Based on Jonathan Tropper’s novel of the same name, this 2014 film is about a family of grown-up children returning home for their father’s funeral.
Director, Shawn Levy, is best known for Date Night, with Tina Fey, and the Night At The Museum films, with Ben Stiller. However viewers expecting a caper will find most of the high jinks take place within the sharply witty dialogue.
An impressive cast of some of the leading comedy actors of recent years also mislead expectations. Lovers of all things awkward, ironic, mumbled and unresolved might be disappointed to find that the overall feeling in this film is warm and even soothing. It’s as if the creators took a mix of modern and old fashioned characters and placed them in a reassuringly classic format.
Jason Bateman, Jane Fonda and Tina Fey lead an ensemble including Rose Byrne, Adam Driver, Corey Stoll, Dax Shepard, Timothy Olyphant and Connie Britton. The characters are so well drawn that any one of them would be an interesting lead but the story focuses on Judd, played by Bateman.
On the Rotten Tomatoes podcast, Jonathan Tropper, who also wrote the screeplay, says that making his main character face a broken marriage and have to spend time with his family was not enough adversity and that’s why he made him sit shiva.
This is to say, the theme of this film is not grief but it is multitudes of loss. Each character is forced into a mid-life audit where they have to face some uncomfortable truths.
The decisions about what to mend, what to build upon and what to leave for something new and unknown, are more resonant with the years of rebuilding after a death but the filmmakers only have 99 minutes and they cover a lot of ground.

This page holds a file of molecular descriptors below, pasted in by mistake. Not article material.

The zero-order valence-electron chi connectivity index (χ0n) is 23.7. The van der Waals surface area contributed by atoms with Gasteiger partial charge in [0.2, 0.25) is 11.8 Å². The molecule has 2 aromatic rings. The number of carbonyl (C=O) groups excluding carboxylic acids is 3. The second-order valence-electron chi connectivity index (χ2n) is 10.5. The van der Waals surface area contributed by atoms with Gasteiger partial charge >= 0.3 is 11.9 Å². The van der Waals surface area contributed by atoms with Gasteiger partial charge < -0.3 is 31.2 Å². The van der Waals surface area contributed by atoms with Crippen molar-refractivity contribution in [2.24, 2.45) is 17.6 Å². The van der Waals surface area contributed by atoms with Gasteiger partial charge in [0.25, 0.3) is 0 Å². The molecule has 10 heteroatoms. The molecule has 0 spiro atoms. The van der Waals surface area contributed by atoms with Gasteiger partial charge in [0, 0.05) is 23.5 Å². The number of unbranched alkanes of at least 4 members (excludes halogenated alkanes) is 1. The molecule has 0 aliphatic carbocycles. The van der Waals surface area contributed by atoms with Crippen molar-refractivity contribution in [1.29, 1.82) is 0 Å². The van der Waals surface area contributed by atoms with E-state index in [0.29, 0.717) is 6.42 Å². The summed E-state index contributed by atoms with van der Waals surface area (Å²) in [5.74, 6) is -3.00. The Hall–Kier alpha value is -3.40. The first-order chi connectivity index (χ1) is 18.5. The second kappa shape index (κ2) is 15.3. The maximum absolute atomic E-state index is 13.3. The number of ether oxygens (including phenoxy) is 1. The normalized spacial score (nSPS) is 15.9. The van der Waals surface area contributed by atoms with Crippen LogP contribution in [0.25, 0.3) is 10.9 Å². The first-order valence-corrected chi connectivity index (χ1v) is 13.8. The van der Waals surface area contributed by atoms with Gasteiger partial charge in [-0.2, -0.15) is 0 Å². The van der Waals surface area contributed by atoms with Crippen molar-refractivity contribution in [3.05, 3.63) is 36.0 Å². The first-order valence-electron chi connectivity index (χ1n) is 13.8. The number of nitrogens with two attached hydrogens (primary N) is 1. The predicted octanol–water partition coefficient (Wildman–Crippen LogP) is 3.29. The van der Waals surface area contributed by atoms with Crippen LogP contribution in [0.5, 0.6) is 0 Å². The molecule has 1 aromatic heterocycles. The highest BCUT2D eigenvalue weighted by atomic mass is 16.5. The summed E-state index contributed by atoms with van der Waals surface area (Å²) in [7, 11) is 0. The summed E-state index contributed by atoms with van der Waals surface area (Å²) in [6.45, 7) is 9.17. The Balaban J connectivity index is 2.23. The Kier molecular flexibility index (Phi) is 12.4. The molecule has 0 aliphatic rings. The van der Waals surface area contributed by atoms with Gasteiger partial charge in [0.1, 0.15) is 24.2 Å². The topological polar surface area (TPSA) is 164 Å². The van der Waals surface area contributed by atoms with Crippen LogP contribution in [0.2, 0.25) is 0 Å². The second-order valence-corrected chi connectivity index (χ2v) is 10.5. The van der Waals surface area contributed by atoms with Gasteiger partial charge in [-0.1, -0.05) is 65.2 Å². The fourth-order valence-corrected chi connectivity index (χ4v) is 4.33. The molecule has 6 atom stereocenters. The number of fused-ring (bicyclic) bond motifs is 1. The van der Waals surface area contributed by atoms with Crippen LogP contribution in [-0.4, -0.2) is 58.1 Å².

One of the best lines from the book, which unfortunately doesn’t make it into the film is “I’m too old to have this much nothing.” A similar sentiment that does make it into the film is when Judd says, “It’s hard to see people from your past when your present is so cataclysmically screwed up.”
The widow, played by Fonda, is initially seen as a cartoonish figure but is ultimately shown to be the wisest of the family and perhaps an exemplar for how the others should move forward.
It’s not a film that passes on any great lesson about life but it is one that entertainingly shows the feeling of having life take you to school when you really don’t want to go.
For a more light-hearted family comedy, with younger children, try We Bought A Zoo.
For darker humour, if you can handle it being set in a funeral home, there’s always the tv series, Six Feet Under. At this remove it looks like the goth sibling to Brothers and Sisters, which was a more mainstream drama but also good and both shows centre around families of grown-up children and their widowed mother adjusting to life after their dad has died.
First published in Issue 12 Widows and Widowers magazine